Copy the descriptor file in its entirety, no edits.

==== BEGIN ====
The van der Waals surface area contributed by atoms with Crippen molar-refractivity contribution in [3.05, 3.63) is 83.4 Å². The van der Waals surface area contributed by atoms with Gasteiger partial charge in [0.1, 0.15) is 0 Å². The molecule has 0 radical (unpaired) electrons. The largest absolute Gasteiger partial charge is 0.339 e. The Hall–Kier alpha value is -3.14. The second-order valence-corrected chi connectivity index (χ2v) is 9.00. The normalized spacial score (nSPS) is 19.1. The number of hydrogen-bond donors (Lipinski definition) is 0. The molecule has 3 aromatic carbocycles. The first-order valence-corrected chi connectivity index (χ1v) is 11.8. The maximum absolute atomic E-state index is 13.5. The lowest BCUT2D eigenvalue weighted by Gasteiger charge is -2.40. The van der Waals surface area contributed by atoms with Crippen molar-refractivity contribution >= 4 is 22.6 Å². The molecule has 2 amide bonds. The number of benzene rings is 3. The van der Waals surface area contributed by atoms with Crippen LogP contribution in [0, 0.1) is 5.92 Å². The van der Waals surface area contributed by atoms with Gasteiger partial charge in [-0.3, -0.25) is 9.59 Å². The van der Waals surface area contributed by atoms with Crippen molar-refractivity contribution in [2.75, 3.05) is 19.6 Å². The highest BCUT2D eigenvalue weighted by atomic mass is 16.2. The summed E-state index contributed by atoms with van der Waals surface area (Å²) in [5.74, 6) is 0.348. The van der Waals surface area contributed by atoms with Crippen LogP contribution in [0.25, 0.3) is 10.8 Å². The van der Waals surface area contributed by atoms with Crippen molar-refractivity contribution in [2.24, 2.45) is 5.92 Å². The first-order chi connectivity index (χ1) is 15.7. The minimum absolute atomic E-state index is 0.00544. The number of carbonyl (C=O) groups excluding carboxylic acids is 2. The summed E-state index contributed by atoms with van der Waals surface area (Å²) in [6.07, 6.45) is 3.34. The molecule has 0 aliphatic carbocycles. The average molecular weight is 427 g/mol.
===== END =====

The van der Waals surface area contributed by atoms with Crippen molar-refractivity contribution in [3.05, 3.63) is 83.4 Å². The van der Waals surface area contributed by atoms with Gasteiger partial charge in [0.1, 0.15) is 0 Å². The molecule has 0 radical (unpaired) electrons. The largest absolute Gasteiger partial charge is 0.339 e. The Hall–Kier alpha value is -3.14. The second-order valence-corrected chi connectivity index (χ2v) is 9.00. The normalized spacial score (nSPS) is 19.1. The number of hydrogen-bond donors (Lipinski definition) is 0. The molecule has 3 aromatic carbocycles. The first-order valence-corrected chi connectivity index (χ1v) is 11.8. The maximum absolute atomic E-state index is 13.5. The lowest BCUT2D eigenvalue weighted by Gasteiger charge is -2.40. The van der Waals surface area contributed by atoms with Crippen molar-refractivity contribution >= 4 is 22.6 Å². The molecule has 2 amide bonds. The number of benzene rings is 3. The van der Waals surface area contributed by atoms with Crippen LogP contribution in [0, 0.1) is 5.92 Å². The van der Waals surface area contributed by atoms with Gasteiger partial charge in [-0.3, -0.25) is 9.59 Å². The van der Waals surface area contributed by atoms with Crippen molar-refractivity contribution in [2.75, 3.05) is 19.6 Å². The highest BCUT2D eigenvalue weighted by atomic mass is 16.2. The summed E-state index contributed by atoms with van der Waals surface area (Å²) in [5.74, 6) is 0.348. The van der Waals surface area contributed by atoms with Crippen LogP contribution in [0.25, 0.3) is 10.8 Å². The van der Waals surface area contributed by atoms with Crippen molar-refractivity contribution in [2.24, 2.45) is 5.92 Å². The first-order chi connectivity index (χ1) is 15.7. The minimum absolute atomic E-state index is 0.00544. The number of carbonyl (C=O) groups excluding carboxylic acids is 2. The summed E-state index contributed by atoms with van der Waals surface area (Å²) in [6.07, 6.45) is 3.34. The molecule has 0 aliphatic carbocycles. The average molecular weight is 427 g/mol.